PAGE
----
For FTP, I’d suggest Transmit. Very intuitive and Mac-like.

    I find it interesting (although somewhat odd) that you’re switching to Mac yet staying so close to your Linux roots — may I suggest giving some of the “built for Mac” apps/products a chance. My favorite parts of the Mac experience have always been the user interface, intuitiveness of the software/hardware, and the ease of use.

  • Paul Bauer

    You may also look into fink, or darwin ports. Then you can run gvim, LaTeX and the other applications you are familiar with in Linux. You can also use Xorg and your favorite terminal.

  • Aaron Smith

    Quicksilver is a must have, particularly if you want to work from the keyboard.

  • Terrin

    I have to agree. Part of the Mac experience is using Mac integrated applications like Mail, Safari, and iChat. I recognize that there are alternatives to these applications, some of which could be considered better. Nonetheless, Apple’s bundled applications should at least be tried.

    For what it is worth, I like Safari over Firefox or Camino, and I also like Mail over Thunderbird. Yes, I have tried them both. The main reason is I think they just work better on the Mac. Admittedly, Thunderbird does have some unique features that Mail lacks, and Firefox sometimes has to be used for certain sites. Still, Safari and Mail just seem more responsive.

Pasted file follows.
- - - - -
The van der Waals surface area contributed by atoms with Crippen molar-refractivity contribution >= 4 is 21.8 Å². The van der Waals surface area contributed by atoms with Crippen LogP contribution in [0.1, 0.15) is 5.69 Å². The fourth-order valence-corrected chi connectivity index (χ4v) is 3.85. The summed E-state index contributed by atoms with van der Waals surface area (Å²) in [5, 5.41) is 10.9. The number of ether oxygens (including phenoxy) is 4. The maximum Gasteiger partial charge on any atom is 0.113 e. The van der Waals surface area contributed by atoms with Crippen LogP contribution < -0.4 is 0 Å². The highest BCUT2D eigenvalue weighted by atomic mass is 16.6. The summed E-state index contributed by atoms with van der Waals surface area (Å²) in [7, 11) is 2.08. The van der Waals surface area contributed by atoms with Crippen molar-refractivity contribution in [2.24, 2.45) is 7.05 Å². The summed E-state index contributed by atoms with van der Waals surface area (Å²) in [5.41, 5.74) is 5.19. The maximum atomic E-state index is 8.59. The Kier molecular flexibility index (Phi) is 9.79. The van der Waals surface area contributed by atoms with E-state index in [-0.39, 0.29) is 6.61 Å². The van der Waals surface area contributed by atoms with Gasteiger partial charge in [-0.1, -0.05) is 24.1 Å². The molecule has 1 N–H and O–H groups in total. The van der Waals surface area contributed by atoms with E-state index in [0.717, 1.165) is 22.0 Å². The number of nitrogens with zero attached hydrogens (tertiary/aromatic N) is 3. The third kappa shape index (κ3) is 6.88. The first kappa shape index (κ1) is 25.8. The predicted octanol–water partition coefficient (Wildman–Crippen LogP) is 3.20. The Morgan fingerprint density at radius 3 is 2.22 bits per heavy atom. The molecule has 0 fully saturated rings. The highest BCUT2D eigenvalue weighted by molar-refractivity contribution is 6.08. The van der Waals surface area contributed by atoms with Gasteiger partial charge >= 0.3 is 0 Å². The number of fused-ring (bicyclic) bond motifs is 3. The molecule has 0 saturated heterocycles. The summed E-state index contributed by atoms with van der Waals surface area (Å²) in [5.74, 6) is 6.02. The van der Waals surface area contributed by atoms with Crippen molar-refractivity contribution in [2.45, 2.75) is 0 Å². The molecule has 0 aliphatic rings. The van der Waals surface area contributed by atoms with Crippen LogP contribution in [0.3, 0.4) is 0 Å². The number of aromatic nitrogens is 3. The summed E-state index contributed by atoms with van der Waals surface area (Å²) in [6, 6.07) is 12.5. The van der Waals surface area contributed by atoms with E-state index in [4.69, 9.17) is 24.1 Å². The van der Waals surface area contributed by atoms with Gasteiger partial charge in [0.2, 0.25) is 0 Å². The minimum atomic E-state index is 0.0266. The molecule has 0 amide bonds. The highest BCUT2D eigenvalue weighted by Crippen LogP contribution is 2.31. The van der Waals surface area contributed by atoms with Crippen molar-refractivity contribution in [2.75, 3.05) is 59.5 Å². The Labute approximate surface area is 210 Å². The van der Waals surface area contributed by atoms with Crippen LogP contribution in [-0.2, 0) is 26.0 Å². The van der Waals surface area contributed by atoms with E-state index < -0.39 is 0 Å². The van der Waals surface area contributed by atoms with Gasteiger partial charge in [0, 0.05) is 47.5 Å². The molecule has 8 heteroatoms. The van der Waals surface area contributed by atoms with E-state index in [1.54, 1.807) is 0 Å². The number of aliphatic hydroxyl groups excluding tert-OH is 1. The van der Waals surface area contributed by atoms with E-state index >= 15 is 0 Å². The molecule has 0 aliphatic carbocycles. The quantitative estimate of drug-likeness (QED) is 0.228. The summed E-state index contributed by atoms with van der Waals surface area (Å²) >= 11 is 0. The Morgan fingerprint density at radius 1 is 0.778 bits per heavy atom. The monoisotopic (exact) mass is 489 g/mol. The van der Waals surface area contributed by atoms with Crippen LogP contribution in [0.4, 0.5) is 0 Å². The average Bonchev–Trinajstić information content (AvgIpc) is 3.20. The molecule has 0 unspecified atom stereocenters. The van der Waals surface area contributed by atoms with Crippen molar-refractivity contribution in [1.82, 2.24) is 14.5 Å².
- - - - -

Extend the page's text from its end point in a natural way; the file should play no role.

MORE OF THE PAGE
Also, out of curiosity, what is wrong with Apple’s included text editor? On the application front, I would include VDC for watching certain videos, such as AVI, which Quicktime does not support. I believe this also fits with your apparent free and open source theme. Azureus is good for an open source bit torrent client.

  • henk

    I agree with Terrin. Most everything you mention can be done with the “pre-packed” Mac applications. On top of that I-work, cheap as hell, translates and edits MS Office files flawlessly. Safari is a perfect browser and it supports RSS feeds. Mail app is better than anything I ever tried. Lastly, the best editor around on the Mac for your apparently prolific use is BBedit. The best FTP program and near standard on the Mac for years is called Fetch by Fetch Softworks; it has been in use since the dark days of the internet by the publishing industry for moving huge graphics around.